The Torch is a weekly newsletter from the Committee to Protect Journalists that brings you the latest press freedom and journalist safety news from around the world. Subscribe here.
Most weeks, this newsletter highlights cases of journalists under threat globally. Today, ahead of the Thanksgiving holiday in the United States, and as we approach the end of 2021, we’d like to take a moment to reflect on events we are grateful for:
Afghan journalists make it to safety
When the Taliban swept into Kabul in August and took over amid the U.S. troop withdrawal, CPJ focused on evacuating Afghan journalists at risk. To date, CPJ has helped more than 60 journalists and their families flee the country and assisted in evacuations of hundreds more.
Freedom for American journalist imprisoned in Myanmar
Earlier this month, U.S. journalist Danny Fenster was released from prison in Myanmar after spending nearly six months behind bars. We are relieved that Danny is home and continue to advocate for the release of the dozens of journalists who remain imprisoned in Myanmar, in addition to journalists jailed around the world.
Nobel Peace Prize spotlights press freedom on the world stage
This year, the Norwegian Nobel Committee awarded its Nobel Peace Prize to journalists Maria Ressa and Dmitry Muratov for their efforts to safeguard freedom of expression, and as symbolic of journalists globally fighting to protect press freedom. Their award comes at a time of unprecedented attacks on journalists in the form of sweeping crackdowns, digital surveillance, and an erosion of public trust in journalism. Both are still under threat. In recent weeks, Russian authorities fined Muratov under the country’s foreign agent law while Ressa faces state-orchestrated attacks in the Philippines.
Progress in curbing spyware abuse against journalists
The U.S. Department of Commerce imposed export controls on Israel-based technology company NSO Group, which sells spyware technology that government clients have used to target journalists, as CPJ has documented. This is hopefully the first step toward greater global oversight and transparency around the export and use of spyware by governments.
Brave journalists around the world honored for their work
CPJ celebrated courageous journalists from around the world at the 31st annual International Press Freedom Awards. One particularly moving moment from the awards came when Iranian journalist Mohammad Mosaed, who was unable to accept his 2020 award due to the threat of imprisonment, received his award and described his fight against censorship.
Is there a piece of recent press freedom news that you’re grateful for? Let us know via Twitter.
- Somali journalist Abdiaziz Mohamud Guled killed, two others injured, in bombing claimed by Al-Shabaab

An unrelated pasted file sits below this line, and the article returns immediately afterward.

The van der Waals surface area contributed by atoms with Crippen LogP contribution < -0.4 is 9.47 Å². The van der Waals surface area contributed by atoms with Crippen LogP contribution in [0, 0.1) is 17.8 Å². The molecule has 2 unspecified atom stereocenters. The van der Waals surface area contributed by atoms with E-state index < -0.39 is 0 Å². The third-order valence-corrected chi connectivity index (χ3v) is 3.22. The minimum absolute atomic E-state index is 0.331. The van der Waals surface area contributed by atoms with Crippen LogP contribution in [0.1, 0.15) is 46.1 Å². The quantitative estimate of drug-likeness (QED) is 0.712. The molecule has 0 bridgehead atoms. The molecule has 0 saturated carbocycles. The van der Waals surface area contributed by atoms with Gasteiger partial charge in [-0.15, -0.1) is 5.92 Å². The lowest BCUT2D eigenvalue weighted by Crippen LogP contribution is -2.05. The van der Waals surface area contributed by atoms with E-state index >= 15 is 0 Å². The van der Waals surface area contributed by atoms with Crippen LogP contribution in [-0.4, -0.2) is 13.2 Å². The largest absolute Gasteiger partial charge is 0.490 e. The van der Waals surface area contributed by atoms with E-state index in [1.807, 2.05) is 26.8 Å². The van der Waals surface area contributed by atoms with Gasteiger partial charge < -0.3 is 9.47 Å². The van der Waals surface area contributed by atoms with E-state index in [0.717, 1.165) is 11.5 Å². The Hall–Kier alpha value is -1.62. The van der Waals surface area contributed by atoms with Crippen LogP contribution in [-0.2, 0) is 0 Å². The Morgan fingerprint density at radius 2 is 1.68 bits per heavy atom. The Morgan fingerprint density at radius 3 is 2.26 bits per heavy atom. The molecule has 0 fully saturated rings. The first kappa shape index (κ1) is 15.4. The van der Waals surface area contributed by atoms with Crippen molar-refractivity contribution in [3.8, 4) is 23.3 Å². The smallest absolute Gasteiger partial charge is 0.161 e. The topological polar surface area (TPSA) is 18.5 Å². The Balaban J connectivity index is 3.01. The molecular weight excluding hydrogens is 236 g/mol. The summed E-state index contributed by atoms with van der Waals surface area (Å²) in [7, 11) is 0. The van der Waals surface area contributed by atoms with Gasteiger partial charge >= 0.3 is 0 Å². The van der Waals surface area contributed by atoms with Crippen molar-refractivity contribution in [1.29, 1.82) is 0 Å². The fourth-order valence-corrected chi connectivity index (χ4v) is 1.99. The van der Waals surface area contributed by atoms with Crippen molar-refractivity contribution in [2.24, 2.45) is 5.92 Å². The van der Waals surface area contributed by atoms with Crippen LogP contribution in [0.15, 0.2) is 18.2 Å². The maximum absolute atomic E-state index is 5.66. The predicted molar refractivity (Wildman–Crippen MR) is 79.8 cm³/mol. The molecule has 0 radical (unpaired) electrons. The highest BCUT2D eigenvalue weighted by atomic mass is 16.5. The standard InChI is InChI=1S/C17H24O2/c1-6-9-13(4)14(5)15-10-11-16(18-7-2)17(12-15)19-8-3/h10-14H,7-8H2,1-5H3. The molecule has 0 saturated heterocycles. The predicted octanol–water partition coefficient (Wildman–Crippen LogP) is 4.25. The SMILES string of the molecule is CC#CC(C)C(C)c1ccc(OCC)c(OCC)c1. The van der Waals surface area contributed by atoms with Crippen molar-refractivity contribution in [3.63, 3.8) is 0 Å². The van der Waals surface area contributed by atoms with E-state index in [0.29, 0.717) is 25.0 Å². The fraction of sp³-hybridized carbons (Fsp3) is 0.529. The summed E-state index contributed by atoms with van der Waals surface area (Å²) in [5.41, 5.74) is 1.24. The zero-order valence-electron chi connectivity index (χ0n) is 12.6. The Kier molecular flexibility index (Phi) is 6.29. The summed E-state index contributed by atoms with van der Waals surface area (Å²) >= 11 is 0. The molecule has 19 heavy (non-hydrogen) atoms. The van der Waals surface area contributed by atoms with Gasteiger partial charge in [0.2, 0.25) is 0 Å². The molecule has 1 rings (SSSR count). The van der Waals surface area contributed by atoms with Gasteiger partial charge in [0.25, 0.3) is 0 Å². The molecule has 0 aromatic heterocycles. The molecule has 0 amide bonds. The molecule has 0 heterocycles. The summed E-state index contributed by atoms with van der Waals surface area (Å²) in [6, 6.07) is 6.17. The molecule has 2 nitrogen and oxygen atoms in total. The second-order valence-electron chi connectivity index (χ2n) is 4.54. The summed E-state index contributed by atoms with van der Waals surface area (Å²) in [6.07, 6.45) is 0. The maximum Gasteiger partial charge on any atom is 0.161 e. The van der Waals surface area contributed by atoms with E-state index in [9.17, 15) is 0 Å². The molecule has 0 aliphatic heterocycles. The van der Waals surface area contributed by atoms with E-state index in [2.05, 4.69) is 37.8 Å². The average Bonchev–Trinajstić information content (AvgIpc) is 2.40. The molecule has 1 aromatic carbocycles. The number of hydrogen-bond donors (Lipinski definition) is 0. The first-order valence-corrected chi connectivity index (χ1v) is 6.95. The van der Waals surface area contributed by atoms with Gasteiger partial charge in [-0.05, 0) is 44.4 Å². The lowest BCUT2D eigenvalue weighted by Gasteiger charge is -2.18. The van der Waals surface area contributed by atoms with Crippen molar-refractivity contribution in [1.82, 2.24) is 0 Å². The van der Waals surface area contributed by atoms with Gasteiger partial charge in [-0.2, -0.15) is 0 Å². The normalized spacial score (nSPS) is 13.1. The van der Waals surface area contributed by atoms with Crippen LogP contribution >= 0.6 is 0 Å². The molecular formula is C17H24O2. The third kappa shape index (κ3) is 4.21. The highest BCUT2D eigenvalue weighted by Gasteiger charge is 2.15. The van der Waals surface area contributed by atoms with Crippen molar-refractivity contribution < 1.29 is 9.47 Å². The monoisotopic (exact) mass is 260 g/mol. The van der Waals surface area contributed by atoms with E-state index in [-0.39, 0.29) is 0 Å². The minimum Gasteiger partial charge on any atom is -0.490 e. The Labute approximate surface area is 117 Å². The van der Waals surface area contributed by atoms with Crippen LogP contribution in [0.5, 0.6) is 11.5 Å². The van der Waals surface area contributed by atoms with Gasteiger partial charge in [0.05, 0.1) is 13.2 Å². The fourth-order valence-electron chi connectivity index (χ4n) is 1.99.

- Sudanese journalist Ali Farsab shot and detained while covering anti-coup protest
- Syrian journalist Ibrahim Awad arrested and held in refugee camp in Jordan
- Polish authorities detain and harass journalists covering refugee crossings from Belarus
- China’s Huawei technology used to censor news halfway across the world
- CPJ calls on Canadian police to release detained journalists
- CPJ extremely concerned by court order restricting New York Times coverage
- New CPJ safety note: Protecting Confidential Sources
Last week, CPJ and supporters around the world honored courageous journalists who have risked it all for press freedom. Missed the stream? Catch the entire event here, where you can learn more about our brave awardees from Guatemala, Myanmar, and Mozambique and watch their inspiring acceptance speeches.
CPJ also honored Jimmy Lai, a Hong Kong media entrepreneur and dedicated advocate for democracy and press freedom, with its 2021 Gwen Ifill Press Freedom Award. Lai is currently imprisoned and faces charges that could keep him behind bars for life. During the stream, journalist Amanda Bennett, a former director of Voice of America, interviewed Lai’s son, Sebastien Lai, who shared the story of his father’s courage in the face of crackdowns from Chinese authorities.
A closer look | CPJ’s most-read features in November
- A Nigerian journalist took photos at the scene of killings his government denies. Then the harassment started — Jonathan Rozen/CPJ Senior Africa Researcher
- ‘A high-profile action’: Lawyer Douglas Jacobson on what U.S. export restrictions could mean for Israel’s NSO Group — Alicia Ceccanese/CPJ Global Technology Researcher
- Hungary’s Klubrádió owner András Arató on how the station is responding to the loss of its broadcast license — Attila Mong/CPJ Europe Correspondent
- NSO was about to sell hacking tools to France. Now it’s in crisis. — Patrick Howell O’Neill, MIT Technology Review
- Amal Clooney Protects Journalists. We Asked Her About Asia’s Shrinking Press Freedom. — Heather Chen, VICE
- As press freedom in Myanmar shrinks even further, an independent digital magazine embraces reader revenue to stay afloat — Raksha Kumar, Reuters Institute
- Four years on: End silence on Gwanda probe — Louis Kalumbia, The Citizen
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